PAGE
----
The Bristol 32 itself is old-school, full of trim needing varnish and
would make a good liveaboard for a divorced 55 year old living with a
cat, a crate of whisky and no clue as to what's happened, but maybe
it's something chin stubble and a fisherman's cap can solve.

Maybe the writers of  "House"  will get him a boat...

Monday 3 October 2005

Monday - took a short walk, only 5 miles, as my feet are still recovering from the 7.5 mile walk of a couple of days ago. Sunday I did a 15 mile bike ride out into the west valley. The trail bike really isn't suited for riding on the roads. The top speed is too slow - with the wind behind you it's possible to fly on a road bike, but not on the trail bike because of the gearing. It does have advantages - coming back against the wind it's possible to gear down a lot. Which is what actually eventuated.

With the trail bike one also has a better feeling of security when going over the various dirt roads, gravel, and construction debris that litter the west Antelope Valley.

There was an ad on teevee, for $19.95 you can get enough UrineBeGone to clean your whole house. Good god.

Book #38 is David Drake's The Way to Glory, which is more military Sci-Fi. Obviously someone at the local library likes this stuff more than I do. But it beats the unicorns and dragons fantasy genre. Ugh. Anyhow, it's an attempt to merge Napoleonic sea stories with advanced interstellar technology, via 'sailing' hyperspace, with an aristocracy,  an Admiralty, officers on half pay, and so on. Jerry Pournelle essentially started this style of depicting an Empire, but he's a historical scholar and his thesis was that perhaps a monarchy and empire might prove to be more long lasting than a republic and democracy.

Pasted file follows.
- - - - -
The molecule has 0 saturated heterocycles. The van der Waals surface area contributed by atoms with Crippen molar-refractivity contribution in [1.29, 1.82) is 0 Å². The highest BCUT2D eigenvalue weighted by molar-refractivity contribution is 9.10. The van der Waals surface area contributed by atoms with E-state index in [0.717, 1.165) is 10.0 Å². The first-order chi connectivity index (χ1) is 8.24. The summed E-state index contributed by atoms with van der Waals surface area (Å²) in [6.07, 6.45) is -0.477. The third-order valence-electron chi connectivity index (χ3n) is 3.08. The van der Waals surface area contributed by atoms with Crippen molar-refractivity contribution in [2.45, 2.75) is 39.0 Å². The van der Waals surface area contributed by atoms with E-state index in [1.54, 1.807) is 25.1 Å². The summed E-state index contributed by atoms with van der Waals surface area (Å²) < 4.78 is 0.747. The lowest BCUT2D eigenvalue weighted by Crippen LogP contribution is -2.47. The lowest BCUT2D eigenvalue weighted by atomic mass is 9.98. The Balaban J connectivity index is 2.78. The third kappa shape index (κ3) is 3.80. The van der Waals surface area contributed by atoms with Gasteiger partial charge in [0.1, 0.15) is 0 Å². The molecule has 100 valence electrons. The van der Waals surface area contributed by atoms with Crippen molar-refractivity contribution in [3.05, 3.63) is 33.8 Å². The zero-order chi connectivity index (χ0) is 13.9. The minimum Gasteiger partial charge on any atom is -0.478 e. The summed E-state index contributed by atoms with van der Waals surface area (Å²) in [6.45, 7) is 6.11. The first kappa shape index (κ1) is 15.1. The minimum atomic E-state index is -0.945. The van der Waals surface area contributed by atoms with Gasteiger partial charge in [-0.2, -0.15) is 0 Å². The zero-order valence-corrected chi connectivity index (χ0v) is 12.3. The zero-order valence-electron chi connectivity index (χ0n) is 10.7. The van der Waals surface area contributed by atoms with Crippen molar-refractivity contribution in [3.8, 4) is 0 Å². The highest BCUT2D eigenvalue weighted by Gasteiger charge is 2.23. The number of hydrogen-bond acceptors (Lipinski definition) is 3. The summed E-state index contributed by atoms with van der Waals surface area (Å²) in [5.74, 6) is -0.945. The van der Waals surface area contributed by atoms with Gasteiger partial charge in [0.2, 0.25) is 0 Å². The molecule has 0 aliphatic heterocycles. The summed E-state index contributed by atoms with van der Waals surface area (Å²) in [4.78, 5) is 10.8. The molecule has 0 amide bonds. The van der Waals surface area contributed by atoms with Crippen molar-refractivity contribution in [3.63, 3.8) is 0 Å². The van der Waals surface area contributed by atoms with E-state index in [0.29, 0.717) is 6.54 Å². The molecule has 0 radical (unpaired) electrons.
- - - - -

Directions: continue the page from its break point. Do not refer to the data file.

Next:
Book #39 is John Vigor's 20 Small Boats to Take You Anywhere, 1999. Vigor reviews a number of small boats, from the Cal 20 to the Westsail 32, and discusses their suitability to long distance cruising.  For the most part the boats are what you would expect, traditional full keel (though often with a cut away forefoot) fiberglass sloops, built to a heavier than usual specification. He talks about the general specifications - length, displacement, etc; then the boat hull, it's sail form, sailing qualities, and gives a rating, in his opinion, of it's safety-at-sea factor, a PHRF speed rating, and a comfort factor, and finally a review/anecdote by an owner. 

The safety rating is his own - it's probably reasonably accurate as Vigor is obviously knowledgeable, but it would have been nice to see the Capsize Ratio (which you can get here!) and Ultimate Stability Angle in there . His rating puts the least safe boat as the Catalina 27, and the most safe as the Bristol Channel Cutter 28. Since each boat has it's own chapter, and the chapters come alphabetically by boat model name, you have to read the whole thing to know the safety rankings. Which, if you enjoy reading about boats, isn't necessarily an onerous task.

Sunday 2 October 2005

Sunday - Reported 10th planet Xena has moon name Gabrielle. [via Curmudgeon's Corner]

"Since the day we discovered Xena, the big question has been whether or not it has a moon," Michael Brown, of the California Institute of Technology, said in a statement. "Having a moon is just inherently cool -- and it is something that most self-respecting planets have, so it is good to see that this one does too."

Emphasis mine. Original statement - geeky scientist's.

I went to see Serenity, the movie follow-on of the teevee series Firefly. Pretty darn good! Two thumbs up!!

I'm a bit puzzled as to the geographical makeup of the universe portrayed in it - is it a single solar system, or a multiple star solar system, or is there interstellar flight involved? The last would make more sense because there are references to dozens of terraformed worlds, but would involve FTL travel. As well as FTL communication.

Went out to dinner with my brother M and friends. Had a couple of Zombie's - harder liquor than I usually drink, but I didn't have to drive :-)

Picture of the Week
DDG-88, the USS Preble, passes the CVN-76 USS Reagan

Photo Notes: From the flight deck of the USS Midway, the USS Preble (DDG-88) passing in front of the USS Ronald Reagan (CVN-76).